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1989 – The Berlin of 1989-1990

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Acquainted with the city in its many guises, Jan Morris evokes the Berlin of the aftermath of the Fall of the Wall.
 
The top end of the Kurfürstendamm, the showiest boulevard of West Berlin, offers the liveliest and least inhibited street scenes in Europe. Beneath the glare of the neon signs, past the crowded pavement cafés, flooding through the tumultuous traffic, an endlessly vivacious young populace laughs, struts, sits around, eats, plays music, kisses, and shows off from the break of afternoon until the end of dawn. It is like a perpetual fair, or perhaps a bazaar, the genteel with the rapscallion, the indigent with the well-heeled: gypsy beggars with babies, bourgeois ladies with dogs on leads, lovers embracing at restaurant tables, unshaven money-changers in dark doorways, an elegant wind trio playing Scarlatti outside a brightly lit shoe shop, a not very skilful acrobat treading a rope between two trees, tireless drummers, tedious mimes, unpredictable skateboarders, portrait sketchers, hang-dog youths with ghetto blasters squatting among their own rubbish, smells of coffee and fresh rolls, doubledecker buses sliding by, fountains splashing, sidewalk showcase of leather and jewels – and presiding over it all, incongruously preserved there as a reminder of old horrors, the ugly tombed hulk of the Kaiser Wilhelm I Memorial Church, defiantly floodlit.
 
Berliners have always been famous for their irrepressible disrespect and hedonism, maintained through all oppressions and apparent even when I first came here to find a city half in ruins. Even on the east side, where the equivalent of Kurürstendamm is the loveless Stalinist Alexanderplatz, even there, now that the dictatorship has gone, flashes of high spirit often show through the authoritarian grumps (fostered not only by forty years of communism, but a decade of National Socialism before that). A waiter winks and bypasses the management ruling that we are too late for a cup of coffee. A young man dashingly V-turns his car, with a glorious screeching of brakes and skidding of tyres, across Karl-Marx Allee to pick up his laughing girl. A stretch of the hitherto sacrosanct Wall – the wrong side of the Wall – has been covered with murals and called the East Side Gallery.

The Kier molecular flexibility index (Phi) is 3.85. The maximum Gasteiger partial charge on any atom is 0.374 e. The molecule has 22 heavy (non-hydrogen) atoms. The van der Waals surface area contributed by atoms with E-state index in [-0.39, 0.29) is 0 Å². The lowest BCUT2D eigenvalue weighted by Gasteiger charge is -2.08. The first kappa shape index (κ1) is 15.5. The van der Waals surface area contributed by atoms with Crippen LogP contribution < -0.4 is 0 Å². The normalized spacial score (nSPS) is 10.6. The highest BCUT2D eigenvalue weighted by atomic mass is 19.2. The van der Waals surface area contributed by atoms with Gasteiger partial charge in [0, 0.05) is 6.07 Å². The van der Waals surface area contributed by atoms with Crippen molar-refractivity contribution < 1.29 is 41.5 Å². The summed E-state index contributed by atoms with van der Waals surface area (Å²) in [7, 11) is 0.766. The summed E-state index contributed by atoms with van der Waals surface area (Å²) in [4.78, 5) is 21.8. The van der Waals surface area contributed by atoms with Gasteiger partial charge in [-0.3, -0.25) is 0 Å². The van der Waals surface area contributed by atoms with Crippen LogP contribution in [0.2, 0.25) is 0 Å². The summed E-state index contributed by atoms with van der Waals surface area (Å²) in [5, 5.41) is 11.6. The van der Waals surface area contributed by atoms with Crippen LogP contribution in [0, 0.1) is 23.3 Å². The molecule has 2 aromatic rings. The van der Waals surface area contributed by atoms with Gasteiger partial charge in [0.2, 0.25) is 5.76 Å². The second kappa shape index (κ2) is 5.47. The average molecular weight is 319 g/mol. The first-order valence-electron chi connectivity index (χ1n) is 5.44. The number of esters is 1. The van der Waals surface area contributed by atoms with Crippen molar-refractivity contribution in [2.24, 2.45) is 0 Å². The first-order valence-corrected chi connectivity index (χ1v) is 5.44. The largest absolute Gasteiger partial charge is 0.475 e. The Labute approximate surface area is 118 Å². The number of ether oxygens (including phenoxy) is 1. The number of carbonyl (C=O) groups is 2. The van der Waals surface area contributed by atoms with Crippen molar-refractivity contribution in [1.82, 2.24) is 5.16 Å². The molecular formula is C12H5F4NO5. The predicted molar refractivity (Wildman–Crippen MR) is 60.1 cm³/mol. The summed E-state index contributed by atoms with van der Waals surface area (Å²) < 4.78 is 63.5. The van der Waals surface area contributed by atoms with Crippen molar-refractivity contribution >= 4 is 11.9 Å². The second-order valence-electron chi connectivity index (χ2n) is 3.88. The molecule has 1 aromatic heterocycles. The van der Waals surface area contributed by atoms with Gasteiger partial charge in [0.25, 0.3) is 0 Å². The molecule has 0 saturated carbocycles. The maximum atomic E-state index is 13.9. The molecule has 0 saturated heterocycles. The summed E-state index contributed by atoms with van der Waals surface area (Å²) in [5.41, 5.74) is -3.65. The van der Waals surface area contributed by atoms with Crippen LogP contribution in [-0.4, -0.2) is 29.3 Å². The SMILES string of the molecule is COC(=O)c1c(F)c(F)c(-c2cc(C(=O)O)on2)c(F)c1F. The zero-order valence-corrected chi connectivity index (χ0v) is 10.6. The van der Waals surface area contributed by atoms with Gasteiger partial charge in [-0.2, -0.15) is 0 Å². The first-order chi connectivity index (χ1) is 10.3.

Liberty is in the very air of Berlin now. It is good to be alive here, and to be young must be heaven. Everything is in flux, everything is changing, new horizons open, and nothing demands unqualified respect or allegiance. Although half of Berlin is the theoretical headquarters of the about-to-be-disbanded and thoroughly discredited People’s Republic of East Germany, the city is not really the headquarters of anything much, and this gives it a stimulating sense of irresponsibility. Tokens of fun abound, indeed, and none are more endearing than the preposterous little Trabant cars, like goblin cars, that swarm out of east Berlin for a night out or some shopping in the West, with hilarious clankings and wheezings of their primitive engines, and faces smiling from every window.
 
The Berlin cosiness (Gemütlichkeit) is an ethos in itself, for better or for worse, and it is inescapable. Here we see it at a modest wedding in Spandau, where the bride in her long white dress, the groom in his high white stock, the priest and amiable altar boys, the intermittently squabbling choir girls, the solitary bespectacled bridesmaid (pink glasses to match her pink dress), the wildly over-accoutred family guests, the casual passers-by and even we ourselves are embraced by its bonhomie. Here we observe it at an alfresco restaurant in the Grünewald woods in the persons of two middle-aged ladies giggling over their asparagus, smiling and nodding encouragingly at us and balancing their purses carefully on the rims of their glasses to stop the chestnut blossoms falling into their wine.